An ongoing dialogue on HIV/AIDS, infectious diseases,
May 24th, 2009
Another State Gets Ready to Make HIV Testing Easier
Don’t look now, Massachusetts, but Connecticut could be next:
AN ACT CONCERNING REVISIONS TO THE HIV TESTING CONSENT LAW. This bill revises the law on consent for HIV-related testing. Specifically, the bill:
1. eliminates the requirement for separate, written or oral consent for HIV testing and instead allows general consent for the performance of medical procedures or tests to suffice;
2. clarifies that HIV testing is voluntary and that the patient can choose not to be tested;
3. eliminates the current requirement for extensive pre-test counseling for all HIV tests;
4. adds a requirement that an HIV test subject, when he or she receives a test result, be informed about medical services and local or community-based HIV/AIDS support services agencies; and
5. provides that a medical practitioner cannot be held liable for ordering an HIV test under general consent provisions.
EFFECTIVE DATE: July 1, 2009
Not surprisingly, it passed unanimously by the Public Health Committee of the state; it was also adopted by the House on May 7, and is currently awaiting action by the Senate.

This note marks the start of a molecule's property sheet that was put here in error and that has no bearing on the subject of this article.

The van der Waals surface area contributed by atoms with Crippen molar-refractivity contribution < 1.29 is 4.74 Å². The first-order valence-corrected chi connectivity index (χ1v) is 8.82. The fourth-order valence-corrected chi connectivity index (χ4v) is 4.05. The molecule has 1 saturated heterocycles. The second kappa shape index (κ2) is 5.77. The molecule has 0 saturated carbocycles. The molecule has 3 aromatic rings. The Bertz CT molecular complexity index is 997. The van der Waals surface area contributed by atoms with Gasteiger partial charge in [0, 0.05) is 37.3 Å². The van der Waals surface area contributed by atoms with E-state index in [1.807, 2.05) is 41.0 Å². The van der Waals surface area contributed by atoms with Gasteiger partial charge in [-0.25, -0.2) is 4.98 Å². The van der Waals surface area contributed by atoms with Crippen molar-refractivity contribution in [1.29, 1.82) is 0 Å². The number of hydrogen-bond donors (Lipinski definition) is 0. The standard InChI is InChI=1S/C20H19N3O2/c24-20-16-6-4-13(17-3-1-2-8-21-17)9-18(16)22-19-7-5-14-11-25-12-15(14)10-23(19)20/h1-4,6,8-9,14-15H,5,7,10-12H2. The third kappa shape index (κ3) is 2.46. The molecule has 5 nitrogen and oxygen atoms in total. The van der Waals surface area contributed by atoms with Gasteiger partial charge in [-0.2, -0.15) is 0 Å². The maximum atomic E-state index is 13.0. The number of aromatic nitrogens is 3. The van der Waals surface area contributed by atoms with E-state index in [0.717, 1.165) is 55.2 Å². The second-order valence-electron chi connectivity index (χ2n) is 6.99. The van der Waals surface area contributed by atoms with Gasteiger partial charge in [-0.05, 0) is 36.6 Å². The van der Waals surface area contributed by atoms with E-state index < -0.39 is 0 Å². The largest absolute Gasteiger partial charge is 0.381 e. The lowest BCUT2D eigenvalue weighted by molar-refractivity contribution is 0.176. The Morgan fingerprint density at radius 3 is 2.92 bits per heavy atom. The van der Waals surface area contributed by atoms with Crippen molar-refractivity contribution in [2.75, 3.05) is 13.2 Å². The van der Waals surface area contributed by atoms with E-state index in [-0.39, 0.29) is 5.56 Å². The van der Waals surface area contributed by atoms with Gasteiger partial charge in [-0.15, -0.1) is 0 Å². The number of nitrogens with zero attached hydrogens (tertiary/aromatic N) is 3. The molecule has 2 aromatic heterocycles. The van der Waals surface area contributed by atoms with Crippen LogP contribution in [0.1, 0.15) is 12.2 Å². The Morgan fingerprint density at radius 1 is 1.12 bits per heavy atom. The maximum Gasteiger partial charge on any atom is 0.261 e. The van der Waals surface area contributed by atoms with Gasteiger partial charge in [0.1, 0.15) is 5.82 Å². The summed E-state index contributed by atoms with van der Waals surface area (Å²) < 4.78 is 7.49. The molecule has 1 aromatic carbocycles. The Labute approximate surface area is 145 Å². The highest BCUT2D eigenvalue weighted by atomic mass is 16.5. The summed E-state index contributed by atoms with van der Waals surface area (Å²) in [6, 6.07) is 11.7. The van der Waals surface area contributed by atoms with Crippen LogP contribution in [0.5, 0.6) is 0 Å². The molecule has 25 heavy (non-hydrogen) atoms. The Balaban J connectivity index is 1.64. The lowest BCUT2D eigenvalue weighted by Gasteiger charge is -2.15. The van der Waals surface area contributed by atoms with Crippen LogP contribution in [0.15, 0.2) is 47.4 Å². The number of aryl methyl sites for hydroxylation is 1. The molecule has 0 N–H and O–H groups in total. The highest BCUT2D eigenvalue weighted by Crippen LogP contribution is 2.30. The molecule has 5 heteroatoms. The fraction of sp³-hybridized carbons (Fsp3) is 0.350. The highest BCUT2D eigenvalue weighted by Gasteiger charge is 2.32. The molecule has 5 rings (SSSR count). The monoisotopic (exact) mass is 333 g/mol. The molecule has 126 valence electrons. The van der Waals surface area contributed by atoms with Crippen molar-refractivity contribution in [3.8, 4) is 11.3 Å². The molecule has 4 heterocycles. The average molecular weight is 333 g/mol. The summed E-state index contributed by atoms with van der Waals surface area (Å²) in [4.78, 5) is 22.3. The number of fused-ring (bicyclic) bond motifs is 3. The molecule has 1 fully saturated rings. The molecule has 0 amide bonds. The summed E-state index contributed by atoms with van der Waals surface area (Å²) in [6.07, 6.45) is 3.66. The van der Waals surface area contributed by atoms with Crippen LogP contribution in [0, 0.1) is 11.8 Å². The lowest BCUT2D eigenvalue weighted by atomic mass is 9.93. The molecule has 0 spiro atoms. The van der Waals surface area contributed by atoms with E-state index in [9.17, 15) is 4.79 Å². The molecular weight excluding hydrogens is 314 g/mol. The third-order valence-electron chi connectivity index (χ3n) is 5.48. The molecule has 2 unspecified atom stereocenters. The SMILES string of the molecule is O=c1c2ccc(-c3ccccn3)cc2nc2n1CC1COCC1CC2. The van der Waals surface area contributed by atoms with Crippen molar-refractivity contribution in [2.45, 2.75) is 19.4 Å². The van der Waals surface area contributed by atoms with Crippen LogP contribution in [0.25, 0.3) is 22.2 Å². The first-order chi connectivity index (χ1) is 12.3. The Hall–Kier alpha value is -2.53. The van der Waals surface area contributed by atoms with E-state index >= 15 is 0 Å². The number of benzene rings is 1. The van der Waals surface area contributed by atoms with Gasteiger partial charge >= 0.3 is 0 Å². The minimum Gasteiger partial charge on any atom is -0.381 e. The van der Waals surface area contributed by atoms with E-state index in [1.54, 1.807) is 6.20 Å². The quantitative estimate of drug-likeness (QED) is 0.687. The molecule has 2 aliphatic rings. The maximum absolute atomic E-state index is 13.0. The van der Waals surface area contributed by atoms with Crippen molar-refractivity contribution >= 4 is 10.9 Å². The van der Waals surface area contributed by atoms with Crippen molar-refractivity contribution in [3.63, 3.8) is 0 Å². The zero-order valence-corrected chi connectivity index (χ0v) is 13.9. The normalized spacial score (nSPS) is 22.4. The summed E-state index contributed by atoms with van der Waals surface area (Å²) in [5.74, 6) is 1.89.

I’ve made no secret about how I feel on this issue — most clinicians seem to feel the same — and that I disagree with Massachusetts’ current HIV testing law, which may be the toughest in the nation. We not only require written informed consent before testing, but the process of getting this changed is hamstrung by the fact that testing and protection of HIV confidentiality are written into the same law.
But I’m an optimist — if California, Maryland, Illinois, several others, and soon Connecticut can make it easier for people to find out their HIV status, so can we. Stay tuned.
Categories: Health Care, HIV, Patient Care, Policy
Tags: action, AIDS, aids support services, bill, clinicians, Connecticut, consent provisions, HIV, hiv confidentiality, hiv status, hiv test, HIV testing, hiv tests, public health committee, Senate
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Paul E. Sax, MD
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